A persecution watchdog is urging prayer for a former Christian man, who, after suffering extreme abuse at the hands of the Egyptian government, reverted back to Islam in a heartbreaking turn of events.
Open Doors USA, an organization serving persecuted Christians worldwide in more than 60 countries, shared the story of Mohamed Hegazy, who, back in 2007, converted from Islam to Christianity, even changing his name.
However, his decision to follow Christ brought extreme heartache: He endured years of persecution for his faith, including brutal torture and jail time. In 2013, Hegazy was arrested, reportedly for inciting sectarian activity, and in June of this year, he was finally ordered to be released on grounds of false or expired charges.
However, the actual process ensured he wasn't actually a free man, and in July, Hegazy announced he could no later withstand the persecution, and publicly declared his return to Islam.
Emily Fuentes of Open Doors told Mission News Network that it's unclear whether Hegazy's conversion was forced: "There's been cases like this before in other countries where someone might do that just to get out of the situation, or just to calm things down even though they still believe in Christ and have to live as secret believers," she said.
Either way, Fuentes said it's of the utmost importance that believers worldwide unite in prayer for Hegazy: "We know it's vital to be praying for this man, especially because he's gone through so much," she said.
Christians, who make up about 10 percent of Egypt's population of more than 90 million people, have long complained of discrimination in the predominantly Muslim country.
Egypt is 22nd on Open Door USA's World Watch List of 50 countries where Christians face the most persecution, and sectarian violence against believers has peaked in the south of the country.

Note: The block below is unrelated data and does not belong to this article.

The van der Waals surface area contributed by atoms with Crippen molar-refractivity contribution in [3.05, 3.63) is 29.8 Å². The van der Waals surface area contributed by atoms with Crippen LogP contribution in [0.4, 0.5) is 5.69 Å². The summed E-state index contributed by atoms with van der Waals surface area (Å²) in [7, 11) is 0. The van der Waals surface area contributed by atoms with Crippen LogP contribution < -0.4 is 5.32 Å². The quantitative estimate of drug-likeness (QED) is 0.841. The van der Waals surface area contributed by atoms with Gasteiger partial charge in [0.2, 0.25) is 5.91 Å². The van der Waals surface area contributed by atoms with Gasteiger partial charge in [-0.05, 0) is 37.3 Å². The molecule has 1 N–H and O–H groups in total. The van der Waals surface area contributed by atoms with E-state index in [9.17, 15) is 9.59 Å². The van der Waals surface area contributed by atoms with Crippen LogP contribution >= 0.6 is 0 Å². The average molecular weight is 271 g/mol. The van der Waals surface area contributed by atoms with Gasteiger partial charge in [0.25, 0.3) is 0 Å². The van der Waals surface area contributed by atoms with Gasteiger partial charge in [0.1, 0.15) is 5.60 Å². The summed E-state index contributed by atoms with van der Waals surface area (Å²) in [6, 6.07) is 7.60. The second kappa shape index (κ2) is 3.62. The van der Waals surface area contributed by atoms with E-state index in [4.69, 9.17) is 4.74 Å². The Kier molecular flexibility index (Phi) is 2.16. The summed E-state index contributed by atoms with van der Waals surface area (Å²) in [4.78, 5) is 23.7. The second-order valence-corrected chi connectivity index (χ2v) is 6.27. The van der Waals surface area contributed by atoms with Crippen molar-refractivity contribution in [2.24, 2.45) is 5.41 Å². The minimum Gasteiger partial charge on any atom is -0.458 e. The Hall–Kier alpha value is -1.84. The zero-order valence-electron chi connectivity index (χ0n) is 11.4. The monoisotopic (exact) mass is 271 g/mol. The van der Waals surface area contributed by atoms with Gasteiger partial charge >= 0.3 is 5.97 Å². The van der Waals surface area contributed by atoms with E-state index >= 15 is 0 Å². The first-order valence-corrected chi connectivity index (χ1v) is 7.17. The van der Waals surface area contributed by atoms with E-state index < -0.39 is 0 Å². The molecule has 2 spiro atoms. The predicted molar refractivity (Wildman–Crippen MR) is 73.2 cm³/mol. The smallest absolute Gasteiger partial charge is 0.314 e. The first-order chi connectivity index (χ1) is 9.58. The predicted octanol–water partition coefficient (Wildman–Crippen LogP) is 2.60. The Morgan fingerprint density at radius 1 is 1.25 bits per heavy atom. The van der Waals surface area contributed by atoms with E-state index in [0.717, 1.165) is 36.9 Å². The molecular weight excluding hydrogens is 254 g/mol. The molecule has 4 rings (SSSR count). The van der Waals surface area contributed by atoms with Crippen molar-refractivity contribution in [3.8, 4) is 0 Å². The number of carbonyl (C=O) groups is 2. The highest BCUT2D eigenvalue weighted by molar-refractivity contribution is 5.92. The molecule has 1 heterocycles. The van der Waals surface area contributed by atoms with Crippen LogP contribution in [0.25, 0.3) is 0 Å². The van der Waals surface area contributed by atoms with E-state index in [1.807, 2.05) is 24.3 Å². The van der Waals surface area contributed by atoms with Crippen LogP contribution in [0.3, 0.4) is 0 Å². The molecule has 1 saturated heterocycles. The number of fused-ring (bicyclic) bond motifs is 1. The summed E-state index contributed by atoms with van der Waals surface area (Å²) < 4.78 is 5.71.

In May, the 70-year-old mother of a Christian man accused of having an affair with a Muslim woman was beaten and insulted by the mob before being publicly stripped of her clothes. She was then paraded naked on the streets while the Muslim mob chanted Allahu Akbar, or "God is great."
In June, a Muslim mob in southern Egypt stabbed a Coptic Christian to death over a personal feud and attacked the families of two priests with knives and batons.
In July, group of Muslims attacked and torched houses of Christians in the village of Abu-Yacoub, also in Minya, following a rumor that a Christian intended to turn a kindergarten into a church. Security forces arrested at least 14 people. In another Minya village, Kom al-Lufi, a group of hard-liners attacked and torched houses of Christians after a similar rumor.
Fuentes told MMN that these stories and Hegazy's case is a reminder of how important it is to stand behind Christians who are facing persecution.
"It's really about strengthening Christians, meeting them where they're at where persecution materializes to help them stand strong in their faith throughout their life," she said.